Flat organizations encourage asking questions, gaining understanding, and taking ownership. How many people in your organization go through the motions understanding neither the nuts and bolts of what they’re doing nor the reasons for doing it in the first place?
We once worked with a city whose finance department produced a monthly report on the budget and operational activities of one of the departments. The spreadsheet that generated the report was probably 10-12 years old (judging by the antiquated Excel file format), and was held together by hope and prayer. Extremely brittle, it could not even adapt to mid-year budget amendments (they had to be manually entered). So each month when the top-line numbers didn’t match the sum of all the accounts, we would get a call that the budget was broken. Despite repeated explanations of how to identify and fix the problem, the calls would come each month. For years, the employee responsible for this report had never taken the time to understand the spreadsheet so that errors could be debugged. They had never taken ownership of their work product. No doubt some of you have similar stories of your own that could be told.
Flat organizations also encourage cross-training, which provides opportunities to question the status quo and bring weaknesses to light; fresh eyes can see things that tired eyes can’t.
One of the craziest parts of the Whited fraud is that he continually turned his receipts and documentation in at the last moment in order to cause an environment where the manager would be rushed and unable to provide adequate oversight. And when the manager would request additional information, or for it to be turned in more timely, nothing happened. Whited relied on the fact that he was the only person who bought essential library supplies to avoid discipline for not submitting sufficient or timely documentation. When your job silos create single points of failure, a failure can be catastrophic.
Situations like this often result in a double-down: more policies, more procedures, and a promise that it will never happen again. But Austin didn’t have an insufficient policy regime before this happened. There just wasn't the accountability to enforce it. New rules won’t solve the problem next time, just like the old rules didn’t prevent it the last time. We need more accountable institutions if we want to avoid having a report like this written about our city. Flatter organizations, where decision making is dispersed, responsibilities are shared, and accountability comes from all directions, can provide a much more effective means of preventing these situations from occurring.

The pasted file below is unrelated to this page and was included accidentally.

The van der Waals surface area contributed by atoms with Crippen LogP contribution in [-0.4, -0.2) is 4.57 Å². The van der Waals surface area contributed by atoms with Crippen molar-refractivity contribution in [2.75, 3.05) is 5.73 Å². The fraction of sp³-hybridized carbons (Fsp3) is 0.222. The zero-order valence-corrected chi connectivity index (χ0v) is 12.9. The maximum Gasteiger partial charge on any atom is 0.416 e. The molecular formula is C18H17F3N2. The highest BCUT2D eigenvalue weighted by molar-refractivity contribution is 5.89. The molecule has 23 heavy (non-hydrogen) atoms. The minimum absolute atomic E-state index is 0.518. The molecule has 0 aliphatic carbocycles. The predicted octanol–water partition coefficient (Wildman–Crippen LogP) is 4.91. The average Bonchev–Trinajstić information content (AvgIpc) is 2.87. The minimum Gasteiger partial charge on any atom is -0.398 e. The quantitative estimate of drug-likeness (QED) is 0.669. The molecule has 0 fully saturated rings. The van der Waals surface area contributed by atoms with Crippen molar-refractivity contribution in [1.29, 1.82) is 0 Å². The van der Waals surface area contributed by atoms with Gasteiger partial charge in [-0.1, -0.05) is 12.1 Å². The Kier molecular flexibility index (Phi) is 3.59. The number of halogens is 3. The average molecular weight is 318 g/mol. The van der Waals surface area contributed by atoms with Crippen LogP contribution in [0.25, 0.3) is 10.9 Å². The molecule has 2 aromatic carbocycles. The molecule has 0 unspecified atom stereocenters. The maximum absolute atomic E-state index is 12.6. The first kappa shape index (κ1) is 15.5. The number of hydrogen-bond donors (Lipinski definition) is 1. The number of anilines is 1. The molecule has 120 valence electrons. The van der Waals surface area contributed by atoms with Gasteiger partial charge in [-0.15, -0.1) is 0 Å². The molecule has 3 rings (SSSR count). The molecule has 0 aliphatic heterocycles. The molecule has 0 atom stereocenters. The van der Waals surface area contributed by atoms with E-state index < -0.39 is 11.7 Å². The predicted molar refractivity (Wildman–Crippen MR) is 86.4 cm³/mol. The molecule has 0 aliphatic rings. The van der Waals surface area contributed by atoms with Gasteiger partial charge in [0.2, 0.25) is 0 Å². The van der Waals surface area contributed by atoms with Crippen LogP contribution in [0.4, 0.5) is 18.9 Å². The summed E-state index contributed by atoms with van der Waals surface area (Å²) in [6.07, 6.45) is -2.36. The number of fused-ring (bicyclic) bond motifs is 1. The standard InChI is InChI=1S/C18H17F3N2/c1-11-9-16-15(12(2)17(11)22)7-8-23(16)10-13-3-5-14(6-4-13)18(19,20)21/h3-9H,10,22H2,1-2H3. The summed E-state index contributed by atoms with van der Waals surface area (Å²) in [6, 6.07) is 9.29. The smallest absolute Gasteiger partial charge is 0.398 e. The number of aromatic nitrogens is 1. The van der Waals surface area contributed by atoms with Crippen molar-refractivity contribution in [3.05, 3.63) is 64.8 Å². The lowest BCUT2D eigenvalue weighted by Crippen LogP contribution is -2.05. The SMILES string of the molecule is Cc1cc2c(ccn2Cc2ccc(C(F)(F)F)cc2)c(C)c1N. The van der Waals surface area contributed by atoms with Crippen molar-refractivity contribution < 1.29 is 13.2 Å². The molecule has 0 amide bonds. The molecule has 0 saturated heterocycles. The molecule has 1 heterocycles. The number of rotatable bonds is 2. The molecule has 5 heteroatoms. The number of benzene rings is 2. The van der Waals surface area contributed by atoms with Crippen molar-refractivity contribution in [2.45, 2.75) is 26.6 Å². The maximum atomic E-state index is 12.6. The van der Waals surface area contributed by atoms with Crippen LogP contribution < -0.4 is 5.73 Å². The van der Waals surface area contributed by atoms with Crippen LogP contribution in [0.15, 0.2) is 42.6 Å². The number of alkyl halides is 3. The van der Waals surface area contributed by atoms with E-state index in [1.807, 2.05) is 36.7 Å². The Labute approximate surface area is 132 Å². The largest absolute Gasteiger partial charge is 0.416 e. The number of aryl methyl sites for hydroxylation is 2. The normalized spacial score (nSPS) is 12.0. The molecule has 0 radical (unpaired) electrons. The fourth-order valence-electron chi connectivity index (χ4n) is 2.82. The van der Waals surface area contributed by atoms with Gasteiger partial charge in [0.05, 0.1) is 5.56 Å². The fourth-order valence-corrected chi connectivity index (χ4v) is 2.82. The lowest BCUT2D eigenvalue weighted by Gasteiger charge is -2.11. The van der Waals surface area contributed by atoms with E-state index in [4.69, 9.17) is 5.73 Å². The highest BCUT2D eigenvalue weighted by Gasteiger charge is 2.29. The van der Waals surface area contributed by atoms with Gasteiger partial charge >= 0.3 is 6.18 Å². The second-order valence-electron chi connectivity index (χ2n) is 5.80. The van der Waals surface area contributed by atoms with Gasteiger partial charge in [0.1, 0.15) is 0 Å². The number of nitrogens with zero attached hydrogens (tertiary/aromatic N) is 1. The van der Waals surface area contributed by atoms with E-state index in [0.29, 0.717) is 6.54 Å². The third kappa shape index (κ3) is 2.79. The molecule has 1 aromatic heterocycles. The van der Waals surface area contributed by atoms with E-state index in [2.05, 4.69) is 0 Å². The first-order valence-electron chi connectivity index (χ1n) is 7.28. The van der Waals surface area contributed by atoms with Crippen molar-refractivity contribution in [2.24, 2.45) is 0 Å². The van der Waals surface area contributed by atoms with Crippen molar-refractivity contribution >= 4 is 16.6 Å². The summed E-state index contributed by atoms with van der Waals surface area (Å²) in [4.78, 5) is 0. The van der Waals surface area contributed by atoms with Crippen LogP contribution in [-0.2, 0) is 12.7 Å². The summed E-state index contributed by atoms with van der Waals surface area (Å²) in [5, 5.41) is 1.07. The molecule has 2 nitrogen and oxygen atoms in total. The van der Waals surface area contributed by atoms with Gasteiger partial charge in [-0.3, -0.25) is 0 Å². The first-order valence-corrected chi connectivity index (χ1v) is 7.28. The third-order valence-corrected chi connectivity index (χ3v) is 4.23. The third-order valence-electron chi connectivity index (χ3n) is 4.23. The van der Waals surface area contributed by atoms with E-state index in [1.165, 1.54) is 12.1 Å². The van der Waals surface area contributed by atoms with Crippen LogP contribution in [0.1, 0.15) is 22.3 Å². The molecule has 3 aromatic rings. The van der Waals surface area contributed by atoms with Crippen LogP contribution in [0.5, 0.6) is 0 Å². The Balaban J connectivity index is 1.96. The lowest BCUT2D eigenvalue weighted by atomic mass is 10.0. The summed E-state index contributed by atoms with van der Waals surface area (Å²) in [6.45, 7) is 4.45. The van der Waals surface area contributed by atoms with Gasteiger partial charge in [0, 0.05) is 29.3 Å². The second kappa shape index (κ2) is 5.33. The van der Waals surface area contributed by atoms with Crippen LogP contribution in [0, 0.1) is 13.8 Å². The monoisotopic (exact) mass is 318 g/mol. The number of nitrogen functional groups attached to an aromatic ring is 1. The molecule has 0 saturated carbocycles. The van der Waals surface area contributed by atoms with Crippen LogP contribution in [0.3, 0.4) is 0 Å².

And now for something completely different…
Hopefully the members of your community are a bit more civil than the French beekeeper who “dumped a nest of giant Asian hornets outside a town hall” after the city refused to remove it from his property.
From across the interwebs
I didn’t know that broken ice cream machines plagued McDonald’s, but this inventive programmer decided to reverse engineer the fast-food chain’s online ordering system to highlight the problem.
Back to the Austin area for this story, in which the Statesman studied records from Williamson County and found that officers were more likely to engage in pursuits and use force when “Live PD” cameras started documenting their activity.
The Texas Tribune looks at what the state has done to prepare for another wave, and what issues might cause it to spiral out of control.
We gave a talk last week at the UMANT One-Day Conference about designing adaptive cities, and this story from Quanta Magazine fits in nicely with that theme. It highlights a computer scientist who is working to solve Mexico City’s famous traffic problems with self-organizing traffic lights.